"Oh?" The Garde seemed amused, interest aroused. "And what if I was the one who removed Ove? What then? Wouldn't you be obligated, by your rigid reliances on procedure, your love of absolutes, to arrest me?"
"We know we can't—or rather, it would be impractical to try. And that's beside the point—we're sure you didn't. We know you want Ove back, we know that he's crucial to your project, and the last thing you'd do is remove Ove," Slv said.
"I'm glad you're being sensible about this. That's true, we aren't responsible for his disappearance," the Garde said. "It isn't in our collective interest. I can speak for the Sovereigns in this matter. It is not in our interest to get into a pissing match with the Division. We've done it before, as I'm sure you've heard from your old bookseller friend. It wasn't productive. It wasn't profitable. However..." The Garde looked up then back down as if divining some verbal dictation from the air, surmising what techniques of manipulation might be attempted or fitting, "...if you make any moves to attack us, or implicate us, we will retaliate. We will retaliate with the power of the Sovereigns. We will not endure another circus with a Garde on trial. Ridiculous. Our fundamental requirement here is that this project is again operational. I admit, a lot of the technicalities of it is beyond me. And, I suspect, beyond you too. Not to belittle your abilities. But we're talking about specialists here. Incredibly advanced machinery and theories. But I think the direction is inarguable. We're talking about a project that may define the future. As much as you have a sworn duty to some notions of discovery and truth, we have a dedicated purpose to the profits of the Sovereigns. This is why we would rather conduct this investigation ourselves—because it is our property. Ove is our property. The Master Compiler is our property. The Director is our property. The laboratory is our property." The Garde punctuated his words with a set of raised, relatively bushy eyebrows, as if what he was saying was the most obvious, sensible thing in the world.
Elin said, "We're aware of these realities. We have to consider everything in the investigation."
"Anything you know about Ove, the disappearance of Ove and subsequently his assistant, will expedite our investigation and then you can return to managing your properties," Slv added.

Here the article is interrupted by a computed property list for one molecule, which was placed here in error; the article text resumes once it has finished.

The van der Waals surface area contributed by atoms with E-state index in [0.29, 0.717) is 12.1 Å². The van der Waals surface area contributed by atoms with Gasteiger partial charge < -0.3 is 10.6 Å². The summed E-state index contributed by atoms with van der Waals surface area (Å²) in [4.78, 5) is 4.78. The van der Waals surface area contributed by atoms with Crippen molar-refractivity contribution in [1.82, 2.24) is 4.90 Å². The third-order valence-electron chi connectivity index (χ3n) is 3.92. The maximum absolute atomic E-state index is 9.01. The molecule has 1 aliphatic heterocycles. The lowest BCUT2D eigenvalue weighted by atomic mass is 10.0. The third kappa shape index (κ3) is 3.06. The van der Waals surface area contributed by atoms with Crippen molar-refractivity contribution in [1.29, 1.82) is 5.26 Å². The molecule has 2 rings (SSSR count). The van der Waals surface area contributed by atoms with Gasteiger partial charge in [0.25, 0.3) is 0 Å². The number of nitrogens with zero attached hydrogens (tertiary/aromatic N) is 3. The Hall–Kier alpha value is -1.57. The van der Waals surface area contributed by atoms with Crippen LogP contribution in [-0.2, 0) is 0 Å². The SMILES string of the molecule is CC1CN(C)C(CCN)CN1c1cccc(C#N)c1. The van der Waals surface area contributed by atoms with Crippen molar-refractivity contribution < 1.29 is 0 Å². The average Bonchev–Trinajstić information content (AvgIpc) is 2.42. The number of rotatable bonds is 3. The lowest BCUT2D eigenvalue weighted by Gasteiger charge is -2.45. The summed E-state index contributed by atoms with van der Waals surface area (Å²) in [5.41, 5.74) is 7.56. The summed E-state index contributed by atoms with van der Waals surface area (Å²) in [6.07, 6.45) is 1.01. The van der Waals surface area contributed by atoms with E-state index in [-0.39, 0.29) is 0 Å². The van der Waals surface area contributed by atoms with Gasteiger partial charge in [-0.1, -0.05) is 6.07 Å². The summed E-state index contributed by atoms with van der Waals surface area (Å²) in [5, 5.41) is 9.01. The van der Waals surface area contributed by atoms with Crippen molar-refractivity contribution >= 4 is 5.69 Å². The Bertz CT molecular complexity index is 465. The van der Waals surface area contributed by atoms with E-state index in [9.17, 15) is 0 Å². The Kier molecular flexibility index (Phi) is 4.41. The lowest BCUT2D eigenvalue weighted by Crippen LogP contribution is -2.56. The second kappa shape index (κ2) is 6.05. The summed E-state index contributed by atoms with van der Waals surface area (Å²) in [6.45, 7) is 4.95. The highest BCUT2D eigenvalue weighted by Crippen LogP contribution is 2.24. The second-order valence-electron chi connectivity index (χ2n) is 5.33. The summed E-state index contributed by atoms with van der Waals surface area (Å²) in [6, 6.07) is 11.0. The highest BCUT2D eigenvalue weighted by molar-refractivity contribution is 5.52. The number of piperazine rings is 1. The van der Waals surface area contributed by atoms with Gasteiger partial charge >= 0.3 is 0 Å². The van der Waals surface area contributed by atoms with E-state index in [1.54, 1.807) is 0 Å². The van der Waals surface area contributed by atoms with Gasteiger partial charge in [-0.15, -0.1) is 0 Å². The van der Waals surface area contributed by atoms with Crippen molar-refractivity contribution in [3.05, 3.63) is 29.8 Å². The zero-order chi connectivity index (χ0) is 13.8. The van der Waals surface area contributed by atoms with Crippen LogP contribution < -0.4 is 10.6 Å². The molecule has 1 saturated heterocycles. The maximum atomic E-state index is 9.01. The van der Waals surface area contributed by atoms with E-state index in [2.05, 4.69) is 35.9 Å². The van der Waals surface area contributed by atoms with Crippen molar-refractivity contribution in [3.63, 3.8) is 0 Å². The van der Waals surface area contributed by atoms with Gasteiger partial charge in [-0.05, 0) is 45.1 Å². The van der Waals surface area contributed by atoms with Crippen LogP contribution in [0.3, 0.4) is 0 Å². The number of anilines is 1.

"Any information you give us, we consider confidential. And we're willing to exchange information—given the special nature of the relationship between the Division and the Sovereigns," said Elin.
They remained neutral. They had an idea that he wanted to extract a reaction from them, that he would feed off this, and they wanted to starve him. The Garde paused, thinking, then let out a short awkward laugh. "I could swear we've met before. Perhaps it's your confidence and focus that reminds me of another time. It's refreshing. Believe me when I say that I trust your word, and your devotion, to your craft. Also believe me when I say that if the Garde agree to something, you can trust us to keep a contract. But we would only enter into a contract if we consider it worthwhile. The only thing that is worthwhile here, to us, is the resumption of the project. A project you have shut down."
Elin said, "We want to let the project continue as soon as possible. As soon as the investigation is complete."
"Do you believe Ove is still alive?" asked the Garde.
Slv&Elin looked at one another briefly. This was being played out with less complexity than they'd prepared for. The Garde, exposed, seemed to be falling into a discursive path they found predictable. This assured them their approach was correct. Perhaps there was a game underneath the game, but for the moment they didn't want to react. Slv flipped the stone. There was a point, a moment when you understood the way in which a path would unfold, with almost total assurance, that everything was in place, the known things were known, the unknown things were defined, the scope of the interview was a finite event you could grasp. New possibilities would be illuminating.
"To give you a piece of information, we would need a piece of information in return," Slv said.
"I see. So, a contract. Quid pro quo. Makes sense. But—to reiterate this point—you've agreed to not pursue conviction of any Garde, and you've agreed to let us manage our property as we see fit after the investigation—is that right?"
"Yes, that's right," Slv said.
"That's what we agree to," said Elin.
"You have our word," said Slv&Elin.
"And you have my word. The word of the Garde. So, is Ove alive?"
"No. Although there's no body, we are certain Ove is dead," Elin said.